Probably shouldn’t be too surprised if employees aren’t bubbling over with Christmas cheer this holiday season.
According to a new survey from Bankrate.com, less than one in four (22%) employees are expecting a Christmas bonus in 2015. A lucky 4% are confident they’ll get a raise and a bonus.
But more than seven in 10 (71%) anticipate the financial equivalent of coal in their stocking: neither a raise or a bonus.
Among those who expect a holiday bonus or raise, the most popular way these people plan to use the money is to increase savings (35%). Other responses were to pay down debt (22%), keep up with bills (19%) and buy holiday gifts (17%).
Who’s most likely to receive extra cash from their employer this holiday season?
- Democrats (32%, versus 20% of Republicans)
- Northeasterners (35%, compared with 27% of Midwesterners, 22% of Southerners and 22% of Westerners), and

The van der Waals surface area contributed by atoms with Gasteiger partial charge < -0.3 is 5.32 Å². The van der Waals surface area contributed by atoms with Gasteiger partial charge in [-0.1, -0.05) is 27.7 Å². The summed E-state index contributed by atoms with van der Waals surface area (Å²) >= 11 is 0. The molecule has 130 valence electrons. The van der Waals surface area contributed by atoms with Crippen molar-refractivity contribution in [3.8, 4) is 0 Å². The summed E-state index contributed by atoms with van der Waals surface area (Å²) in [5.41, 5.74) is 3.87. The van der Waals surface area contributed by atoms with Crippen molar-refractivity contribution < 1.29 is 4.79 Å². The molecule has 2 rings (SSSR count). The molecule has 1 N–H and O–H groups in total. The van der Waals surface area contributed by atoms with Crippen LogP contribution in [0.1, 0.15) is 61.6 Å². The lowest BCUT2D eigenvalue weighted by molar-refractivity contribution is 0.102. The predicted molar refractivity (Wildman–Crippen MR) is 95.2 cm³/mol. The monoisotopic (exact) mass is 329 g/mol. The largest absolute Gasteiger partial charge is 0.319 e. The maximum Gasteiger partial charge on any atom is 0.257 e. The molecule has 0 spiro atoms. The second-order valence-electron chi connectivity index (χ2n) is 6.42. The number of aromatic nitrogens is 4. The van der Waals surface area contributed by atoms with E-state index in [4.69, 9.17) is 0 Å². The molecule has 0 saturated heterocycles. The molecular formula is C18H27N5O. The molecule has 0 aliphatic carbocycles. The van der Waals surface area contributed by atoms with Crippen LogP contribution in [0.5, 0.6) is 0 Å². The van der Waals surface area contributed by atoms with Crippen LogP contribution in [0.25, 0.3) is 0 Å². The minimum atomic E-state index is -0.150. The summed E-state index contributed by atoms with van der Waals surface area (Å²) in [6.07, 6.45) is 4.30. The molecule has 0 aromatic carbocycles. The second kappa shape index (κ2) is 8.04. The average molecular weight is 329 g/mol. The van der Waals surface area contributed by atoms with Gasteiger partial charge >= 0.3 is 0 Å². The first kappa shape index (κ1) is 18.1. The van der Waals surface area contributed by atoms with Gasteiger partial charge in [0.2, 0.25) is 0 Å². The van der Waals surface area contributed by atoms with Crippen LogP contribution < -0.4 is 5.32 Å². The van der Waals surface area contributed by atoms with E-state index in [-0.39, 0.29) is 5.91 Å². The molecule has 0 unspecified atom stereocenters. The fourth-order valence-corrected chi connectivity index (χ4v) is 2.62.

- Men (29%, against 22% of women).
A higher 2016 salary leads workers’ holiday wish lists with 39% of the vote, followed by better health insurance (18%), a better work/life balance (16%), a new job (10%) and more vacation time (9%). Middle-income Americans are the most likely to want a higher paycheck.
The survey was conducted by Princeton Survey Research Associates International.
At least one observer’s not surprised by the results of the survey. “Most American workers don’t expect Santa to deliver a higher paycheck in their Christmas stocking, which is in keeping with the slow wage growth we’ve observed over the past several years,” according to Bankrate.com analyst Mike Cetera. “Most employers have been feeling rather Scrooge-like ever since the Great Recession. It doesn’t seem like that’s going to change anytime soon.”